Friday, 8 May 2009

Reduce CO2 emissions by increasing cycling

The Fietsberaad recently published a story about how the ten most likely measures to decrease short car journeys made in towns involve promoting cycling. The ten top measures (with links to examples of each) are as follows:
  1. priority for cyclists at traffic lights
  2. make a town impossible to traverse by car (segmentation)
  3. providing good and safe bicycle routes
  4. improve accessibility of schools for cyclists in comparison to motorists
  5. decrease number of parking places
  6. parking at a fee/higher parking fees
  7. maintenance of bicycle parking facilities
  8. free/high-quality bicycle parking
  9. delivery services
  10. promote independent cycling by children
Note that the examples pointed to are all real. This isn't just hot air, but policy which is already being implemented and which already has demonstrated success in this country.

Of course, it's not just about CO2. There are various other benefits to society, such as lower cost of sickness, and not being so reliant on foreign oil.

Meanwhile, back in the UK, driving is getting cheaper, encouraging higher car usage.

6 comments:

Ryan said...

"Meanwhile, back in the UK, driving is getting cheaper, encouraging higher car usage."
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Ironic, because last night I was watching this panel show on TV (TVO, Ontario TV station) and it was all about transportation.
They had one person for pedestrians one for cyclists, one for transit users and one for cars.
There was also someone there from the University of Waterloo.

I find it ironic because the person from the University said that driving a car is FAR too cheap in the city of Toronto.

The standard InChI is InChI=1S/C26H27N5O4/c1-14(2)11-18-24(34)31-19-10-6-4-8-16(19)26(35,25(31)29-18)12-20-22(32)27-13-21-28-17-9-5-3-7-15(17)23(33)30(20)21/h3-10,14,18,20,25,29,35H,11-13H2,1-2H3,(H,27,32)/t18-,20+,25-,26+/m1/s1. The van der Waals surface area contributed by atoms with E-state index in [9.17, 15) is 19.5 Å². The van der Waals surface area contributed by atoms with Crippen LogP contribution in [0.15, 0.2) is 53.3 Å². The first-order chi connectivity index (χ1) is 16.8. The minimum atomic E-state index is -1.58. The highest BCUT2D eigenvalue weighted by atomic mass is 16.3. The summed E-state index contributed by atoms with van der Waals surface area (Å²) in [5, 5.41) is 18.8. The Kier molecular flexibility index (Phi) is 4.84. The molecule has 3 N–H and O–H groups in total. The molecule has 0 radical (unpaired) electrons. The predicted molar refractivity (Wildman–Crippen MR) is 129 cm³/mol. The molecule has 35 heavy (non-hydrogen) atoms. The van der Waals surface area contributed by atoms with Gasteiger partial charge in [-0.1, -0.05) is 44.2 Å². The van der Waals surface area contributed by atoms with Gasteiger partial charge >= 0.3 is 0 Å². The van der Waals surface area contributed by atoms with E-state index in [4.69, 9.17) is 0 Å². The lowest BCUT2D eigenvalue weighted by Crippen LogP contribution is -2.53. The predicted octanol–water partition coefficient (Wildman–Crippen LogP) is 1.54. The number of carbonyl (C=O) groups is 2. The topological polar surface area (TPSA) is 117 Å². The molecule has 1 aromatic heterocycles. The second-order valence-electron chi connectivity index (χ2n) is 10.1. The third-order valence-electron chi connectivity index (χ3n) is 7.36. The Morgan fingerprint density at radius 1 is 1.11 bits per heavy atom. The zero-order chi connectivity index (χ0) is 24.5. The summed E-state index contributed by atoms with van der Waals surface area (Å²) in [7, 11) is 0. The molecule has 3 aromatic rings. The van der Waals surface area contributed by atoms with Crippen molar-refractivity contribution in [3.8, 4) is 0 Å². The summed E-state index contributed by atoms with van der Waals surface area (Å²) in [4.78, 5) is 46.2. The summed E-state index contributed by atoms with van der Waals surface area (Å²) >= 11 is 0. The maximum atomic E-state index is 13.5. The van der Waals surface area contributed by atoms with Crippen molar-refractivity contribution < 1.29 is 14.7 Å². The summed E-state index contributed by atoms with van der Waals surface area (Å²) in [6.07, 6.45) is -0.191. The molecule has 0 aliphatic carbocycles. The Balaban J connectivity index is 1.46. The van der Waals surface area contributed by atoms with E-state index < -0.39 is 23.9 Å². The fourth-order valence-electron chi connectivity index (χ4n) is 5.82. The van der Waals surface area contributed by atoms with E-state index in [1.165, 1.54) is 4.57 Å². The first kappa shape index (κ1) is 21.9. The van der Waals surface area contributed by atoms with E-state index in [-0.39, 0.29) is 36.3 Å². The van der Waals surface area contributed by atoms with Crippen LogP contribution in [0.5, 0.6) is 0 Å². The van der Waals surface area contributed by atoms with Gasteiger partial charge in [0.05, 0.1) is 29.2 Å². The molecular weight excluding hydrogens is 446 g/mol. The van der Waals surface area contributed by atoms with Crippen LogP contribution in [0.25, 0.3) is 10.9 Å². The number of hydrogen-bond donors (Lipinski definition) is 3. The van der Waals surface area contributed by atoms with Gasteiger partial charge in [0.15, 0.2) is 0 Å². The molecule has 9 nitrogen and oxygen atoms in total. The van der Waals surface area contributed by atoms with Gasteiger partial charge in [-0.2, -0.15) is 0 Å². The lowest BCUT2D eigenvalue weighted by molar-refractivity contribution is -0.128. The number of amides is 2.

The stats the host showed said that something like 72% drive a car, 22% transit, 5% walk and 1% bike. (old stats though. I'd say Toronto is around 1.7%)

Of course the car guy complained that we should not be spending money or taking away car lanes for bikes when only 1% ride.

So it's an evil cycle over here (in most cities). People won't ride if there aren't proper bike lanes, however people fight the cities on putting them in.
I don't live in Toronto, however I give the mayor and many in city hall credit. They've been dubbed an "anti-car" city hall. All because they do more to encourage walking, transit use and bicycle riding.

Anonymous said...

In most western cities, metered parking trumps cycling lanes. Parked cars mean greater dooring risks, more demands on cyclist to take the lane and thus less demand for cycling as a solution.

Anyone who tries to detail these facts is immediately labeled "anti-car".
Jack

portlandize.com said...

In the US, most transportation funding is still handled in terms of "Highway" funds, and those are often not even available for non-automobile transportation projects.

As an indicator of just how cheap it can be to put in some cycling infrastructure, for the cost of one mile of highway, Portland has facilitated something like 275 miles of bike paths and bike boulevards (speed controlled streets where bikes are meant to be the primary traffic), and our bicycle ridership has gone up 500% in the last 10 years or so.

The problem is, you get the same kind of argument - "well, if you can do that much with 1% of transportation funding, why do you need any more?"

It's clear that in the US, there are some major political ties to the automotive industry that are clearly not in the best interest of most people.

Karl McCracken (twitter: @karlonsea) said...

Dave -
Lovely pithy and to the point!

I've got to figure out how to persuade the North Tyneside Council to come on one of your fact-finding missions!

Karl.

miketually said...

Here in Darlington, according to recent studies, we've had a reduction in car use and a 120% increase in bike trips. So, I've had a quick look at the list and tried to think of examples here in this UK Cycling Demonstration Town.

My verdict: 2/10, could do better

anna said...

I can see how many of these measures make sense. For me, especially priority at traffic lights and enough (and safe) bicycle parking are the most important. Decreasing car parking possibilities would also make cycling in Vienna much safer. Most bike lanes are far too close to parking lanes (problems with opening car doors) as they just didn't feel the need to really improve bicycle infrastructure by closing them down and designing a bike lane of reasonable width.. Sadly, I hardly ever see children cycling in Vienna, and I know why.